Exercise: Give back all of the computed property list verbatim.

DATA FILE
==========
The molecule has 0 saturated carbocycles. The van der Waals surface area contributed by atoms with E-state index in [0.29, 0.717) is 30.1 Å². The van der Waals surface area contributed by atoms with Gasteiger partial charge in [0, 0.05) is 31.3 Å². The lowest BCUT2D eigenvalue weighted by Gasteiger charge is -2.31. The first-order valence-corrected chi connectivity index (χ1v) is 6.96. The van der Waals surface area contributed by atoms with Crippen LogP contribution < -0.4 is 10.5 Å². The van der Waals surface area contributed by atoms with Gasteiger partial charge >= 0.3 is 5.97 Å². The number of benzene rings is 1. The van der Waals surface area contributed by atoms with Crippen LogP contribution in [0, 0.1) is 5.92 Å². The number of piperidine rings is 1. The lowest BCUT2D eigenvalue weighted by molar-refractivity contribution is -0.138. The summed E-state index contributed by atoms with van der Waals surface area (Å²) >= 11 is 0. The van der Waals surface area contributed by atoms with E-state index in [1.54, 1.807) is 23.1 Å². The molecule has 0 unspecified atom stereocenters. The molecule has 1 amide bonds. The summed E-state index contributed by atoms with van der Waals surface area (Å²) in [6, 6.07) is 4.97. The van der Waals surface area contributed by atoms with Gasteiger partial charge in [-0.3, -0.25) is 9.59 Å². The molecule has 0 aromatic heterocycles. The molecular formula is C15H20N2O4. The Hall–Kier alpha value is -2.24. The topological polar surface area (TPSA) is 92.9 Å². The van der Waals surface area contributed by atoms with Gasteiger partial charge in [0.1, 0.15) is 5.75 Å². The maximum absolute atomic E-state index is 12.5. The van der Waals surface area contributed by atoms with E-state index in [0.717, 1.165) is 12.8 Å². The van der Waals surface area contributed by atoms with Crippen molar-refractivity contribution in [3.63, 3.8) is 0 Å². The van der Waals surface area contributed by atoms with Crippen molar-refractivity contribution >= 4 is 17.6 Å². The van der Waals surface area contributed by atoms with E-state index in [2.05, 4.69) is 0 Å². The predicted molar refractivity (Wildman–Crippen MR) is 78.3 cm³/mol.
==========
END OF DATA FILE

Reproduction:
The molecule has 0 saturated carbocycles. The van der Waals surface area contributed by atoms with E-state index in [0.29, 0.717) is 30.1 Å². The van der Waals surface area contributed by atoms with Gasteiger partial charge in [0, 0.05) is 31.3 Å². The lowest BCUT2D eigenvalue weighted by Gasteiger charge is -2.31. The first-order valence-corrected chi connectivity index (χ1v) is 6.96. The van der Waals surface area contributed by atoms with Crippen LogP contribution < -0.4 is 10.5 Å². The van der Waals surface area contributed by atoms with Gasteiger partial charge >= 0.3 is 5.97 Å². The number of benzene rings is 1. The van der Waals surface area contributed by atoms with Crippen LogP contribution in [0, 0.1) is 5.92 Å². The number of piperidine rings is 1. The lowest BCUT2D eigenvalue weighted by molar-refractivity contribution is -0.138. The summed E-state index contributed by atoms with van der Waals surface area (Å²) >= 11 is 0. The van der Waals surface area contributed by atoms with E-state index in [1.54, 1.807) is 23.1 Å². The molecule has 0 unspecified atom stereocenters. The molecule has 1 amide bonds. The summed E-state index contributed by atoms with van der Waals surface area (Å²) in [6, 6.07) is 4.97. The van der Waals surface area contributed by atoms with Gasteiger partial charge in [-0.3, -0.25) is 9.59 Å². The molecule has 0 aromatic heterocycles. The molecular formula is C15H20N2O4. The Hall–Kier alpha value is -2.24. The topological polar surface area (TPSA) is 92.9 Å². The van der Waals surface area contributed by atoms with Gasteiger partial charge in [0.1, 0.15) is 5.75 Å². The maximum absolute atomic E-state index is 12.5. The van der Waals surface area contributed by atoms with E-state index in [0.717, 1.165) is 12.8 Å². The van der Waals surface area contributed by atoms with Crippen molar-refractivity contribution in [3.63, 3.8) is 0 Å². The van der Waals surface area contributed by atoms with Crippen molar-refractivity contribution >= 4 is 17.6 Å². The van der Waals surface area contributed by atoms with E-state index in [2.05, 4.69) is 0 Å². The predicted molar refractivity (Wildman–Crippen MR) is 78.3 cm³/mol.